British sailor Ian Williams talks to Sue Pelling about his Gold Cup match racing win in Bermuda earlier this week 18/10/06

Twenty-nine year old British sailor Ian Williams and team have won the 58th King Edward VII Gold Cup in Bermuda beating some of the world’s top match racers including the likes of event favourite James Spithill.

Williams and crew Bill Hardesty, Gerry Mitchell and Mark Nicholls won the event with a score of 3-1 over Frenchman Mathieu Richard and collected prize money totalling 25,000 US dollars. By winning the event Williams moves into first place in the Match Racing World Championship standings with 35 points.

Chatting this morning Williams told that he’s now in San Francisco ready to do battle in the Allianz Cup, which starts next week. According to Williams his win in Bermuda was a tough one although he would agree that maybe the standard of competition wasn’t as high as last year, commenting: “Yes, it is fair to say the competition wasn’t quite as strong as it was last year. I think perhaps some of the people weren’t quite so experienced in terms of finals racing. That’s where you find the likes of Coutts and Gilmour very hard to beat purely because of the experience they have, and the way they work you. Having said that James Spithill was there and is pretty hot at the moment. It’s been a long time since he hasn’t won an event. Also it was interesting to see that the likes of Jes Gram-Hansen didn’t even progress from the first round.”

Although Spithill, who won the event last year, was the favourite going into this event Williams believes that winning comes down to performance on the day, getting a good start and taking the correct shifts, adding: “Spithill is particularly strong when the breeze is up. He knocked us out in the quarter finals last year in 14-16kts and he had a reasonably significant speed edge over us then. But in the lighter air I don’t think he quite had the same speed edge this time.”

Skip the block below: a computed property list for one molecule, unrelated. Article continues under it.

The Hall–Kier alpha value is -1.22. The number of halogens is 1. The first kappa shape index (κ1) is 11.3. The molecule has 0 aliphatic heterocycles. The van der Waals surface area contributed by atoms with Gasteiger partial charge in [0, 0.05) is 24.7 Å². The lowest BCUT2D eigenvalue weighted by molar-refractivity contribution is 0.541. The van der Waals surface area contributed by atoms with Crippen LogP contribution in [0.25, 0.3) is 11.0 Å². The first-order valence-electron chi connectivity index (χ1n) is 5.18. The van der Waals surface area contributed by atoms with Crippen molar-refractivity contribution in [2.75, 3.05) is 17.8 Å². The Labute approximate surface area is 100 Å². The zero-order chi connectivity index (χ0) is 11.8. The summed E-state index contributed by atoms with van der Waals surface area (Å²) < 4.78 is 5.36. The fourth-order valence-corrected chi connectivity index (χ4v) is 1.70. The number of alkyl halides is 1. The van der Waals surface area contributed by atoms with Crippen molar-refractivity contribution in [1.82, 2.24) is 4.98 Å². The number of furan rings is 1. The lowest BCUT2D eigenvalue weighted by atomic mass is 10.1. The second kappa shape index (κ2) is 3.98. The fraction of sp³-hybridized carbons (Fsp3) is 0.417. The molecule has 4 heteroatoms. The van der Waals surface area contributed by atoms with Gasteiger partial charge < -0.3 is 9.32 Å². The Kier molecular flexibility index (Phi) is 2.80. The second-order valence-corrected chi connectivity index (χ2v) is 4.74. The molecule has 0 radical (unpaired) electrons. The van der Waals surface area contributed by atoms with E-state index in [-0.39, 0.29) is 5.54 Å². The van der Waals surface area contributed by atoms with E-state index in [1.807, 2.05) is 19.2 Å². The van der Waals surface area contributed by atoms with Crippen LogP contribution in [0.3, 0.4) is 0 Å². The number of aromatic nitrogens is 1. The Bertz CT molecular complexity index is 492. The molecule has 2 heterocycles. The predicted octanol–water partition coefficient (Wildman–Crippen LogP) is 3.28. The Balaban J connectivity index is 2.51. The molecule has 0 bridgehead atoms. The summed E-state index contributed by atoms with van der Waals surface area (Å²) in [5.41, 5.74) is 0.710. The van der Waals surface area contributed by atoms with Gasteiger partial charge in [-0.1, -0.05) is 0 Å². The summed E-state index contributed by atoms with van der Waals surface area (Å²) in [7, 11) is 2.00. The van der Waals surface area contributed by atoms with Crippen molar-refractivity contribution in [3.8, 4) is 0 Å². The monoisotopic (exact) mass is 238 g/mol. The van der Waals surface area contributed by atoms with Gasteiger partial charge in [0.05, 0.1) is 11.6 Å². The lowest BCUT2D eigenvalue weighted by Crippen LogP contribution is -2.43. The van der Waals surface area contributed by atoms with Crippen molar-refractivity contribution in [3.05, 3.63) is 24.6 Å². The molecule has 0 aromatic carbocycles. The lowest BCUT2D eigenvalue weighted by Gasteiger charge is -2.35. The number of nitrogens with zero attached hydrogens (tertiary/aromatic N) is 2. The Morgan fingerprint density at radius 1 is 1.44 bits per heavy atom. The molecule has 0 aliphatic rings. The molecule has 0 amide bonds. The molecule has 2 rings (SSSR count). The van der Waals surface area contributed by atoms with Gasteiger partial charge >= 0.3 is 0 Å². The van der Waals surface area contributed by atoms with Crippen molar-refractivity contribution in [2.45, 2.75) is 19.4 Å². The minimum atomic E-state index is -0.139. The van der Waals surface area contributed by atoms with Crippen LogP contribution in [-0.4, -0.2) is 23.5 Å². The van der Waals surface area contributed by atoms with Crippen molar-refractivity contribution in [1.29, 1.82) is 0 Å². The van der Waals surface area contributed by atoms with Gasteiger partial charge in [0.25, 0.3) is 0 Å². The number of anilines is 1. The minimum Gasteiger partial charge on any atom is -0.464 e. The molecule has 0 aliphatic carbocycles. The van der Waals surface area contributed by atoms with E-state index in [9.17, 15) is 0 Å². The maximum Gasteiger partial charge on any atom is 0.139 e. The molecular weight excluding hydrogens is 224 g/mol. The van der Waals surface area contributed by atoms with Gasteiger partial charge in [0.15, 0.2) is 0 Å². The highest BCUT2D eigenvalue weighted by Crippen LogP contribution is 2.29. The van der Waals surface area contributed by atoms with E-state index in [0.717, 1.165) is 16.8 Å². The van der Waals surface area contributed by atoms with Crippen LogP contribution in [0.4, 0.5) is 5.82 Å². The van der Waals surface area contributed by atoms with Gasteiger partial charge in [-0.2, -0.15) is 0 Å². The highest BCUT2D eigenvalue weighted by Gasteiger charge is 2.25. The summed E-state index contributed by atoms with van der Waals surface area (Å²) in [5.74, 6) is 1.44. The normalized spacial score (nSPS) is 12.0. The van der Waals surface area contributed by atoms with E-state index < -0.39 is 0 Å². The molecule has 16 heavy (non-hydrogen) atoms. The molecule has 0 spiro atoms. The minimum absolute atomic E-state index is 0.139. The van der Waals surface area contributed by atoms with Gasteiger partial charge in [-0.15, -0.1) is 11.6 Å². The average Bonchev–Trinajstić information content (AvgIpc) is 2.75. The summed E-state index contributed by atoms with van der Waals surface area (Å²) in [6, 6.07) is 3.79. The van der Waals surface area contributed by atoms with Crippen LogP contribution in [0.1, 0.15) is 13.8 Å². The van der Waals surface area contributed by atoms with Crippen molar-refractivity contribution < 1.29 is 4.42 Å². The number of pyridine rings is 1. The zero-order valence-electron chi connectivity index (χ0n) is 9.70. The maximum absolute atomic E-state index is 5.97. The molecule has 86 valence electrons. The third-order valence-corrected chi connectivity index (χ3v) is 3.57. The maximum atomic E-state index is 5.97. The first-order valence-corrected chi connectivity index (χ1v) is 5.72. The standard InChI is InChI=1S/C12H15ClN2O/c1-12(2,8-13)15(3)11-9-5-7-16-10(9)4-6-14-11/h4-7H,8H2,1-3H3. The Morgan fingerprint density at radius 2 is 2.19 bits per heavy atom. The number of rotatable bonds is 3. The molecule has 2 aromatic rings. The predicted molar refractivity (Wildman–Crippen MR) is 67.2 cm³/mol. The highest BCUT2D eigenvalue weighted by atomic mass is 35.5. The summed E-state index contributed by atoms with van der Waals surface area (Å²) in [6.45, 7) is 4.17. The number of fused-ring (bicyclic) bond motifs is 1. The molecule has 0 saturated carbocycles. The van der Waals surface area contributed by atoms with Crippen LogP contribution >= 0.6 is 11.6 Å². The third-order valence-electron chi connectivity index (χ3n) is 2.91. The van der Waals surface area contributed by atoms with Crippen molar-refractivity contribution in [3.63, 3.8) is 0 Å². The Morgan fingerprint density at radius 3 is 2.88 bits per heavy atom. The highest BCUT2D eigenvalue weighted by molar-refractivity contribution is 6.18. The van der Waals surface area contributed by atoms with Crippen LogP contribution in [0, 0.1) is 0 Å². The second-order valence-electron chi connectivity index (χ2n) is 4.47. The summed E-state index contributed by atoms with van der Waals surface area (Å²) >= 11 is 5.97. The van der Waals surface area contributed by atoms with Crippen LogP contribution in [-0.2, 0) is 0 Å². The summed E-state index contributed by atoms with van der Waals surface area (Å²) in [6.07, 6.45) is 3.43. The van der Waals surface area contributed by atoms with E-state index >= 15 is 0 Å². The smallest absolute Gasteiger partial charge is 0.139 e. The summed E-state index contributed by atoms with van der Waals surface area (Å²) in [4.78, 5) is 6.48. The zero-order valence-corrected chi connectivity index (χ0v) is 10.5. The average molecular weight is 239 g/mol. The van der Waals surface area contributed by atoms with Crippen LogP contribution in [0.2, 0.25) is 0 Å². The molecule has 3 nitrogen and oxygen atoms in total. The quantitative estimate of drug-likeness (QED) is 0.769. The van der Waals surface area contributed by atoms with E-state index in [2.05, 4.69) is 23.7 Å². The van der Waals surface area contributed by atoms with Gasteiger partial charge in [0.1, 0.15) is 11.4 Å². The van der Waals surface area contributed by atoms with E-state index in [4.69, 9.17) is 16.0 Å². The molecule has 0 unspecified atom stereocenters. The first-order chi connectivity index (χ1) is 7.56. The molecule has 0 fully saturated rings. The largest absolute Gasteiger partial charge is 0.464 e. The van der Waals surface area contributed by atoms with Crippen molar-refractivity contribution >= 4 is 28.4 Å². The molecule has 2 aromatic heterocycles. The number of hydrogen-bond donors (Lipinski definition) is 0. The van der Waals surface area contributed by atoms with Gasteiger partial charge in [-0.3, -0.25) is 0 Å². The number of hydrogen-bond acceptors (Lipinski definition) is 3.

Williams’ impeccable starting performance throughout the regatta was undoubtedly the key to his success. Racing heavy, 33ft long-keeled International One-Designs (IOD) which are not known for their swift manoeuverability, it was crucial to get the timing right going into the start. “These boats are unusual for matchracing because they turn so slowly and take a long time to accelerate. This means that the pre-start becomes quite important. Here you quite often end up with one person convincingly winning the start. One of our starboard starts we managed to hold Mathieu Richard away from the line for four minutes. If you can do that you’re well on the way to winning the race.”

Sailing for a nation known for producing the best Olympic sailors in the world it was interesting to hear Williams’ thoughts on why Britain has seen few British match racers succeed on the world circuit. “I think the RYA obviously have a strong Olympic focus. I was lucky enough to get some lottery funding while match racing was still in the Olympics so between 1997 and 2000 I was funded for my Soling campaign. When the funding stopped it was difficult. Since then I’ve funded my own sailing while training to be a lawyer. Because I had that initial leg up with lottery funding I was fortunate to have been able to break into the match racing scene but it’s tough for youngsters now trying to get onto the match racing circuit because you need to do a lot of travelling which costs a lot of money.”

Interestingly although as a youngster Williams did a stint of Cadet sailing with his best result being an eighth at the worlds, he progressed immediately into match racing. Commenting on his transition to the match racing scene in 1994 Williams said: “I was lucky because there were a couple of guys from my club – Richard Sydenham and Adam May – who won the youth nationals the year before with Lee Sydenham. That year they were looking for a middleman and we won two youth world championships together in 1994/5.”

Eleven years on Williams finds himself on the top of the world ranking list preparing to do battle next week with the world’s greatest matchracers including the likes of Peter Gilmour, Chris Dickson, Ed Baird, Jesper Bank and fellow British sailor Ben Ainslie. One thing for sure, if he wants to follow his ambition of one day becoming involved in an America’s Cup campaign, he’s definitely on the right course.